As you might imagine, trying to define and address every touchpoint with a given student from an initial recruiting function (or a Google ad click) to commencement and beyond is a huge endeavor. In fact, the only way to approach such a large initiative is to increase agility across the enterprise, from communication to collaboration to implementation. If the institution can't communicate and implement new solutions across its functional silos and ingrained ways of doing things, digital transformation cannot occur.
The process is daunting: Which people on campus have touchpoints with students? Who has data that can be leveraged to improve experiences? The answer to both of these questions, of course, is everyone.
In the 21st century, technology and data are combining all four elements of digital transformation to transform higher education — just as they have transformed other industries.
Like many institutions, the University of St. Thomas has been moving down the path of its own digital transformation. Figure 1 visualizes results from Gartner's 2018 CIO Survey, which found that 51% of education CIOs are in the Designing and Delivering stages of this transformation; at St. Thomas, I believe we are right in the middle of these two phases.
As the terminology implies, organizational mind-set is what separates the No digital initiative institutions from those with Desire/Ambition. To move from Desire/Ambition to the Designing and Delivering stages, however, requires a framework that can be effectively communicated to key stakeholders and decision makers. The framework I designed for St. Thomas is based on Gartner's digital ecosystem model (see figure 2).
In the Gartner model, customer experiences (the Engage element) are combined with data collected from internet of things (IoT) devices (Sense) and core IT systems (Run) to create a combined data set for analysis. Digital ecosystems (Interact) such as APIs and citizen developer initiatives provide new collaboration platforms to make the organization more nimble and innovative. All of these data and the work from the ecosystems are combined in the center to create organizational intelligence (Decide) to inform and power the next transformation target(s).
Similarly, Hinchcliffe's description asserts that the digital transformation focus is on "building and wielding customer-facing experiences infused with digital business models, interconnected ecosystems, services built on top of the internet of things, with many flavors of artificial intelligence to make it personal and differentiated."7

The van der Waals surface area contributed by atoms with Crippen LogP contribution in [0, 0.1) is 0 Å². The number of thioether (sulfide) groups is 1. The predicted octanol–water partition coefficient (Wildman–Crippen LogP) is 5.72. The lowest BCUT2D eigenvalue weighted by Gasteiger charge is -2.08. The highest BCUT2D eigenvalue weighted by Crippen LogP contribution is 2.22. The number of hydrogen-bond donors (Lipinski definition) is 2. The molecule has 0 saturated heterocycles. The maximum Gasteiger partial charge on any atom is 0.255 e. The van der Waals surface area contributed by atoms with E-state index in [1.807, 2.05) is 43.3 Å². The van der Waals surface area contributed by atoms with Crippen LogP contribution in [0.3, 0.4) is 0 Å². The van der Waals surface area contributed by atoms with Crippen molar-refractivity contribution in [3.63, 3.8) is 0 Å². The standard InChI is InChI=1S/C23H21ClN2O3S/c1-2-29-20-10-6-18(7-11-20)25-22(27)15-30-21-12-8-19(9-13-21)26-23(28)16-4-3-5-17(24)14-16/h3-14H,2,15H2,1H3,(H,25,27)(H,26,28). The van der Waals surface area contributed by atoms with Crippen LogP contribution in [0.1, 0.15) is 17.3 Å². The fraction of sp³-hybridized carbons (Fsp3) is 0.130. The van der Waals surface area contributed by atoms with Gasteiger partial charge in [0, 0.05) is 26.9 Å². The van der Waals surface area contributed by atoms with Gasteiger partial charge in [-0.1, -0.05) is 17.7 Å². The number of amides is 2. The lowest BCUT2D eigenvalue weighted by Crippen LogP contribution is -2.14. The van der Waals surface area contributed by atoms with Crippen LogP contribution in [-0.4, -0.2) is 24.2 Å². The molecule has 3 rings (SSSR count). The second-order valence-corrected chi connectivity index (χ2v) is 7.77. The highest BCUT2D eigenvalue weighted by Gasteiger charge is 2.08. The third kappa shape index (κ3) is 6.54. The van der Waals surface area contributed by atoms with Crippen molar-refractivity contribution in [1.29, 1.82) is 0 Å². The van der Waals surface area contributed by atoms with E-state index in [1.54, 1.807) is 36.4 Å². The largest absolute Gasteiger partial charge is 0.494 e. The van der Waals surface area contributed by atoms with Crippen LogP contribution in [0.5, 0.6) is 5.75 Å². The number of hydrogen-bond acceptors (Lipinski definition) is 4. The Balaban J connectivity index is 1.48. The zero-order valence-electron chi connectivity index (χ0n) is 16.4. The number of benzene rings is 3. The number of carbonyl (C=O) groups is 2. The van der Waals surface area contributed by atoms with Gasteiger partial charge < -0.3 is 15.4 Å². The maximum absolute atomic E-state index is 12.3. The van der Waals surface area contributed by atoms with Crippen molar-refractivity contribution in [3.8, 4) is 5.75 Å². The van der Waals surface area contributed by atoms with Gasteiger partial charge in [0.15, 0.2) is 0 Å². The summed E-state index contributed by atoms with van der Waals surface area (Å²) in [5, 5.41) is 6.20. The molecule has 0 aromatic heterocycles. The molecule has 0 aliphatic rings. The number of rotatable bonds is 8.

Digital Transformation at St. Thomas
As figure 3 shows, I adapted the Gartner model to my institution's specific needs to create a platform for continuing transformation. The St. Thomas model retains most of the original model's elements but also includes several important differences. The framework's goal is both to establish a strategic platform that can power change and to convey possible targets and each component's massive potential.
Our version of customer experience is to ensure that every digital interaction, whether it is on a registration screen or during an online course, is designed to maximize engagement and minimize frustration. And, of course, we are not limiting our focus only to students, because faculty and staff also deal with all sorts of unwieldy processes and systems. Are we there yet? Certainly not. But this is a compelling goal that is easy to communicate and understand, and the entire campus can get behind it and help us prioritize the most important items.
Along this line of thinking, in our platform, I changed Gartner's Ecosystems label to Partnerships. Going back to the earlier point about organizational mind-set, a shared urgency and vision for change are critical to establishing any foothold on the digital transformation path. While open APIs and citizen developer initiatives are nice to have, without strong interorganizational partnerships, such initiatives are much less valuable given the typical higher education institution's highly decentralized organizational model.
Research on digital transformation highlights this problem for colleges and universities. Hughes calls for a "free, fast flow of information" so that teams can function "as a network rather than a hierarchy." These teams must be empowered to experiment and "fix things that they can see are broken" under a flexible governance model that "supports rapid experimentation, learning, and iteration."8
Accordingly, Hinchcliffe warns that a central technology organization usually does not have enough knowledge about the business to redesign and transform it; he therefore advocates for "more decentralized yet highly engaged entities like empowered groups of change agents."9
These goals, while laudatory, may be hard to imagine in an environment that includes department-to-department, college-to-college, and administrative-unit-to-administrative-unit silos. It is therefore critical to have an engaged administration and governance body to help prioritize and move digital initiatives forward. It is also critical to develop strong relationships and partnerships, both inside and outside the institution. Such partnerships are critical to success, and not having them will almost certainly lead to failure.